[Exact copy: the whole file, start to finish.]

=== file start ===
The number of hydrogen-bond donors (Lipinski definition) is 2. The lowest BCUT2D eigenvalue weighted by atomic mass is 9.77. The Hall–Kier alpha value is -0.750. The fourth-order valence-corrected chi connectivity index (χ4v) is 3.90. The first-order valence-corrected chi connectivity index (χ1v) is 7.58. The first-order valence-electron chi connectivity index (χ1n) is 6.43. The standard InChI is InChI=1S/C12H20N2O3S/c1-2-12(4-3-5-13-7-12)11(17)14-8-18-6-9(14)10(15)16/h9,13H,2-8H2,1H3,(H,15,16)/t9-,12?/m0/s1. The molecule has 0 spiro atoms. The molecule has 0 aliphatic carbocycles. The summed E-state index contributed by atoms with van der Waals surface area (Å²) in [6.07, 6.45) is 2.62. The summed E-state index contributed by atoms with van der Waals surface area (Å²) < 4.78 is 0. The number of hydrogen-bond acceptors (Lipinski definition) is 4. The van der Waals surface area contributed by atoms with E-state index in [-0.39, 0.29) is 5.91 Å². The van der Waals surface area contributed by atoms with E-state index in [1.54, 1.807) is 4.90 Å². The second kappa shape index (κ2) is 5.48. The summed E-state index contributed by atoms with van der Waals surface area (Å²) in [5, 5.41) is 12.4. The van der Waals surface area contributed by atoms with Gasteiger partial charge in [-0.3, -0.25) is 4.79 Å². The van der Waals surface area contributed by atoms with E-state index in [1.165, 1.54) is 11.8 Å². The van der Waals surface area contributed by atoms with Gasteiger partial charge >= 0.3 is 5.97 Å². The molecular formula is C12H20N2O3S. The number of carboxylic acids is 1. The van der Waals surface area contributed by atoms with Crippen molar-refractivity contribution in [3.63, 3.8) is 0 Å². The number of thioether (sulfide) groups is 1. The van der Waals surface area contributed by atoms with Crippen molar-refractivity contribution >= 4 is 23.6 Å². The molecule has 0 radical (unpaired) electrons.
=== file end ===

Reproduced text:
The number of hydrogen-bond donors (Lipinski definition) is 2. The lowest BCUT2D eigenvalue weighted by atomic mass is 9.77. The Hall–Kier alpha value is -0.750. The fourth-order valence-corrected chi connectivity index (χ4v) is 3.90. The first-order valence-corrected chi connectivity index (χ1v) is 7.58. The first-order valence-electron chi connectivity index (χ1n) is 6.43. The standard InChI is InChI=1S/C12H20N2O3S/c1-2-12(4-3-5-13-7-12)11(17)14-8-18-6-9(14)10(15)16/h9,13H,2-8H2,1H3,(H,15,16)/t9-,12?/m0/s1. The molecule has 0 spiro atoms. The molecule has 0 aliphatic carbocycles. The summed E-state index contributed by atoms with van der Waals surface area (Å²) in [6.07, 6.45) is 2.62. The summed E-state index contributed by atoms with van der Waals surface area (Å²) < 4.78 is 0. The number of hydrogen-bond acceptors (Lipinski definition) is 4. The van der Waals surface area contributed by atoms with E-state index in [-0.39, 0.29) is 5.91 Å². The van der Waals surface area contributed by atoms with E-state index in [1.54, 1.807) is 4.90 Å². The second kappa shape index (κ2) is 5.48. The summed E-state index contributed by atoms with van der Waals surface area (Å²) in [5, 5.41) is 12.4. The van der Waals surface area contributed by atoms with Gasteiger partial charge in [-0.3, -0.25) is 4.79 Å². The van der Waals surface area contributed by atoms with E-state index in [1.165, 1.54) is 11.8 Å². The van der Waals surface area contributed by atoms with Gasteiger partial charge >= 0.3 is 5.97 Å². The molecular formula is C12H20N2O3S. The number of carboxylic acids is 1. The van der Waals surface area contributed by atoms with Crippen molar-refractivity contribution in [3.63, 3.8) is 0 Å². The number of thioether (sulfide) groups is 1. The van der Waals surface area contributed by atoms with Crippen molar-refractivity contribution >= 4 is 23.6 Å². The molecule has 0 radical (unpaired) electrons.